rxrep

Jan 5, 2023
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Thanks a ton for the response and detail. Sadly, much of it is still way over my head - but I'm trying to research how to read electrical diagrams in order to increase my knowledge and see if I can figure it out. #2 does seem logical and I get the math, but understanding the diagram is still just outside my scope. Just my luck that it wasn't an easy fix for an electrical illiterate like me.
Would I have heat challenges with a resistor, and would it be possible that a resistor (or transistor in option 1) might cause an ECU error (meaning, the car's ECU wonders what is happening because of the resistor/transistor and throws a code or shuts the interior lights off completely)? I can't seem to find anything about coil voltage for the box of True Mods EPS131R 12V relays I have. They are the ones I've found that do pseudo-function in that they have lower coil voltage than others I've tried (anecdotal), but they "buzz" until voltage hits @9v before completely engaging and usually burn out completely after a few months. I've designed a multi-relay set up that closes the relay from the interior lights and transfers it to an ignition-based 12v relay when the car is started. It works and extends the initial relay life because that relay off the interior lights is only used for the time between car unlock and ignition on. I may just scrap that and accept that the LEDs will only turn on once the ignition is on and just configure it with a single relay off the ignition 12v. I was just hoping for more sync with the actual interior lights but Volvo went and made them vary in voltage/brightness on me and made it more difficult. Thanks again for everything - don't mean to dumb it down on your end as I'm sure from your perspective it already is dumbed down, lol.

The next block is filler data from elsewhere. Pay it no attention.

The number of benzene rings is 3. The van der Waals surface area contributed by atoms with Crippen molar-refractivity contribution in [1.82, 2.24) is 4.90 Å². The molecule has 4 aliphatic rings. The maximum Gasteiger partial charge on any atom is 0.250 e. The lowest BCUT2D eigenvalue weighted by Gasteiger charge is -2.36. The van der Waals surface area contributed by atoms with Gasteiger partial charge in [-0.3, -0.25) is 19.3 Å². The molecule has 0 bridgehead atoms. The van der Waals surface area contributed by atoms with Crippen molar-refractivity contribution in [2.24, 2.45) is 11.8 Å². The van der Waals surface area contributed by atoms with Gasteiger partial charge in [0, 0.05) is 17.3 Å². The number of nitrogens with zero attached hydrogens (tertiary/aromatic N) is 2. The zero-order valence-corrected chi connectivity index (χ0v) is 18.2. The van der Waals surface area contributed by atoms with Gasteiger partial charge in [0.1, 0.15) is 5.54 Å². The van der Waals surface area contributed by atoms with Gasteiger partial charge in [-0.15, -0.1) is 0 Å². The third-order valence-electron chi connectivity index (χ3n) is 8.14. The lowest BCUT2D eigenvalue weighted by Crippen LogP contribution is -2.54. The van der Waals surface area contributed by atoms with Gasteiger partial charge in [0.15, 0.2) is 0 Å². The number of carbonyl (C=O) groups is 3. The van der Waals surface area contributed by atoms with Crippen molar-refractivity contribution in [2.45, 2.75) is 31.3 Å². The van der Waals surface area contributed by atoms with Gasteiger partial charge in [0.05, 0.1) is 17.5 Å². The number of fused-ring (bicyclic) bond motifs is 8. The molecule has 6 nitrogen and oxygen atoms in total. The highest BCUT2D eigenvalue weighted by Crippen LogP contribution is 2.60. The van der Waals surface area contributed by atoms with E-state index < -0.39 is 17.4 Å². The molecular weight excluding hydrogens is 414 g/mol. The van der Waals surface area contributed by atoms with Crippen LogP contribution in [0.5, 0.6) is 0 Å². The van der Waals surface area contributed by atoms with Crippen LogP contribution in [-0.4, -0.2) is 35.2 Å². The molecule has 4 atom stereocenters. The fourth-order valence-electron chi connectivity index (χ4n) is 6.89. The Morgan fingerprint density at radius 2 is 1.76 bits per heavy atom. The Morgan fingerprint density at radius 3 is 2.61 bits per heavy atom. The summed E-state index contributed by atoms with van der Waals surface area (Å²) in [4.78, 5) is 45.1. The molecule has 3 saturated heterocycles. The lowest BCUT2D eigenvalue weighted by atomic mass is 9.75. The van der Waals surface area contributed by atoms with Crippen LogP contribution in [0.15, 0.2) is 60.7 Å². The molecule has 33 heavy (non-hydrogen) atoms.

Harald Kapp

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Would I have heat challenges with a resistor,
Depends. 1.3 W isn't much, but if the resistor is in a tight enclosed space, it can heat up quite a bit. If it is mounted to the chassis of the car, it will be cooled enough. You need to use a 1.5 W, better a 2 W resistor.
would it be possible that a resistor (or transistor in option 1) might cause an ECU error
Not if correctly wired.
I can't seem to find anything about coil voltage for the box of True Mods EPS131R 12V relays I have.
It's right there in the name: 12V.
I don't seem to be able to find the coil current, though. Without knowing the current it is not possible to select a suitable transistor and the other components. Do you have an ammeter or multimeter to measure the current trough the relay coil when the relay is operated from 12 V?
I may just scrap that and accept that the LEDs will only turn on once the ignition is on and just configure it with a single relay off the ignition
Possibly your simplest option.
 

Harald Kapp

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Right, that's why I added a resistor and zener diode to limit the input voltage to ~ 3V.
What I didn't recognize is that the module needs an additional Vcc input of 3.3 V. You are absolutely right that this will not work on 12 V.
I beg to excuse my oversight.